Villain, A. S., Lanthony, M., Guérin, C. et al. 2020. Manipulable object and human contact: Preference and modulation of emotional states in weaned pigs. Frontiers in Veterinary Science 7, 577433.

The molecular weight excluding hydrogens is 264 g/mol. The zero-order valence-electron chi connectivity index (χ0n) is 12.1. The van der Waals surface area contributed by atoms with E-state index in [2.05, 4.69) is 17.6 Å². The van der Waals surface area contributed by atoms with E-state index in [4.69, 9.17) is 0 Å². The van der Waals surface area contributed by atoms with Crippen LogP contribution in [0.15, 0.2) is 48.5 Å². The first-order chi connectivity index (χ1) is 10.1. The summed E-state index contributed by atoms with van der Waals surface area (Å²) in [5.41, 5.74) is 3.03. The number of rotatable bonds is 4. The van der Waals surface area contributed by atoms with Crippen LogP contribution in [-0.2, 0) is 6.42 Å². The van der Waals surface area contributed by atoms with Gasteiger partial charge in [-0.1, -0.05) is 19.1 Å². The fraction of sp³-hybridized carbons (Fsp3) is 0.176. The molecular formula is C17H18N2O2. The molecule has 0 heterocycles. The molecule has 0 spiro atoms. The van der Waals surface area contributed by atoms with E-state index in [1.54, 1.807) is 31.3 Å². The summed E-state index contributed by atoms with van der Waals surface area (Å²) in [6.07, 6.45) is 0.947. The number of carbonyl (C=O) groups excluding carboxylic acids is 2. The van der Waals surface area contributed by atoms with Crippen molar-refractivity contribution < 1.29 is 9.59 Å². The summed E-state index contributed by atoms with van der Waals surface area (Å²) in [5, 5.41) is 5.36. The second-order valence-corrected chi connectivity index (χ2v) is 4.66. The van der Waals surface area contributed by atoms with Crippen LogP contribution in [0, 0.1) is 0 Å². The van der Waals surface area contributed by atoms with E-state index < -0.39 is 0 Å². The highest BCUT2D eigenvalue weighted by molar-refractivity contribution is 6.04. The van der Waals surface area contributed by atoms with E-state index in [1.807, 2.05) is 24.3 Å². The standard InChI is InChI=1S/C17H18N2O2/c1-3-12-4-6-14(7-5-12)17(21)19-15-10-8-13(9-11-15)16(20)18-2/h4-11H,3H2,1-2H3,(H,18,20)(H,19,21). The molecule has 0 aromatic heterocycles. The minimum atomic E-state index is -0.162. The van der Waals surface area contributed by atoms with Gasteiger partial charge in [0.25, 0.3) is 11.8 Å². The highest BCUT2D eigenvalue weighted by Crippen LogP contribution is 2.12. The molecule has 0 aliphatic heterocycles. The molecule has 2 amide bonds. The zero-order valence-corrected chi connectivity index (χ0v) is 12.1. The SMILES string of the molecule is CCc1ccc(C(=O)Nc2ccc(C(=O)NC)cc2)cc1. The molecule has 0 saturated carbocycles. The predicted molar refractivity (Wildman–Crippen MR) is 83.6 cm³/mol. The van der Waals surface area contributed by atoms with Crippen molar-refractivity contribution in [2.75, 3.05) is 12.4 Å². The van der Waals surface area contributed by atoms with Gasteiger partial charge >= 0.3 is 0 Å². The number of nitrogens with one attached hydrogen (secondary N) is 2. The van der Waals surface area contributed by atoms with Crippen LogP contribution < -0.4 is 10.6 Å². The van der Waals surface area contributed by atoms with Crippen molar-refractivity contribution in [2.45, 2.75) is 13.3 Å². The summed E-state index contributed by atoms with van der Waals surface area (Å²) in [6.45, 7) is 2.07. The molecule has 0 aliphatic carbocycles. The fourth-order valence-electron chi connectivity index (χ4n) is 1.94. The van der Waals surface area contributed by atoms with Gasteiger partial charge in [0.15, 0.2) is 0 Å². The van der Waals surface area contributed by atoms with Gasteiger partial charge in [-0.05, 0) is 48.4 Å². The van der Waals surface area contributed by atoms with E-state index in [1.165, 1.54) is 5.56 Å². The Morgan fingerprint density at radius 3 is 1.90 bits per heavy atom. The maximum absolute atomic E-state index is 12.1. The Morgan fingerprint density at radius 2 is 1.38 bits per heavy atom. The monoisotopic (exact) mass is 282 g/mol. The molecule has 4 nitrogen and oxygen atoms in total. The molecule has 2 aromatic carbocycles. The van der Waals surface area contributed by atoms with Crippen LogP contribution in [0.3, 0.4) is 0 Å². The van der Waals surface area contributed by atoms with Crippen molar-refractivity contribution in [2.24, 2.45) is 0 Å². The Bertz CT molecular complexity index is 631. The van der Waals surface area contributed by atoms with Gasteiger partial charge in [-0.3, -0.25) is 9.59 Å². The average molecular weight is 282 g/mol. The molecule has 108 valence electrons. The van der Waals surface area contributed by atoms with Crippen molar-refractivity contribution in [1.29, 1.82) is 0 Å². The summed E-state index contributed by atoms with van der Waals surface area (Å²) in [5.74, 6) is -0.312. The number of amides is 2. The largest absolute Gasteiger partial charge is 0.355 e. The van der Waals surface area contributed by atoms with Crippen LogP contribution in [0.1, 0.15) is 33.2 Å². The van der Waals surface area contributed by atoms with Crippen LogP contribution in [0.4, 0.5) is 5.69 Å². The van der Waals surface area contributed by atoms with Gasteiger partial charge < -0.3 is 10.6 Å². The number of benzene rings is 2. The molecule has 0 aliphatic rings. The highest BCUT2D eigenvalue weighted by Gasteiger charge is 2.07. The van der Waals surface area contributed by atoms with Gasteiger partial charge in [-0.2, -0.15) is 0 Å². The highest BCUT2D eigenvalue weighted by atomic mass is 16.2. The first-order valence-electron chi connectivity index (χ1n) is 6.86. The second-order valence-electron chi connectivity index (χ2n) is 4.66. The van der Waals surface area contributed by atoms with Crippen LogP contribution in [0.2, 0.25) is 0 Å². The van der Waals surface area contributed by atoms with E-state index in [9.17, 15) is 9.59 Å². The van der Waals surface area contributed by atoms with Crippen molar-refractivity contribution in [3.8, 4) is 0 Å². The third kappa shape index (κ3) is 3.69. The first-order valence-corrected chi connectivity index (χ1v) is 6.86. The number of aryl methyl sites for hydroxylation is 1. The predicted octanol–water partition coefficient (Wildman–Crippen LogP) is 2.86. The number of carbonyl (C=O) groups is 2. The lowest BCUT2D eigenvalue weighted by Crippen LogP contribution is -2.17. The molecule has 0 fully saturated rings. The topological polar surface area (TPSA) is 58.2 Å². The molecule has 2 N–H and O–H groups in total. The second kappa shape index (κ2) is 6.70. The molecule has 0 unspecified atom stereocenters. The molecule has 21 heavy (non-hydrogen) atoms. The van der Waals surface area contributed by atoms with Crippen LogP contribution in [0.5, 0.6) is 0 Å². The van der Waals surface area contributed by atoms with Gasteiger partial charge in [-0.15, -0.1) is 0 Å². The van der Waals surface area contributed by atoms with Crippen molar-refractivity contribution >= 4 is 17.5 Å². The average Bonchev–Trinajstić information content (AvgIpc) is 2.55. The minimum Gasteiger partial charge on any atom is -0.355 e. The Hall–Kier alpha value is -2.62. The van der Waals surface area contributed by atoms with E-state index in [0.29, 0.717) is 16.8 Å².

Enriching the life of farm animals is a legal obligation in intensive farming conditions in the European Union, though not worldwide. In pigs, manipulable materials are mandatory when no bedding is available. Like manipulable objects, positive human interactions might also be considered as enrichment, as they provide the animals with opportunities to interact, increase their activity and lead to positive emotional states. In this study, we investigated how weaned pigs perceived an inanimate manipulable object and a familiar human. After a similar (in length, frequency, and procedure) familiarization to both stimuli, 24 weaned pigs were tested for a potential preference for one of the stimuli and submitted to isolation/reunion tests to evaluate the emotional value of the stimuli. We hypothesized that being reunited with a stimulus would attenuate the stress of social isolation and promote a positive state, especially if the stimulus had a positive emotional value for pigs. Although our behavioral data showed no evidence that pigs spent more time close to, or in contact with, one of the stimuli during a choice test, pigs more often approached the human and were observed lying down only near the human. Using behavioral and bioacoustic data from isolation/reunion tests, we showed that a reunion with the human decreased the time spent in an attentive state and mobility of pigs to a greater extent than a reunion with the object, or isolation. Vocalizations differed between reunions with the object and the human, and were different from those during isolation. The human and object presence led to higher frequency range and more noisy grunts, but only the human led to the production of positive shorter grunts, usually associated with positive situations. In conclusion, pigs seemed to be in a more positive emotional state, or be reassured, in the presence of a familiar human compared to the object after a short period of social isolation. This confirms the potential need for positive pseudo-social interactions with a human to enrich the pigs' environment, at least in or after potentially stressful situations.

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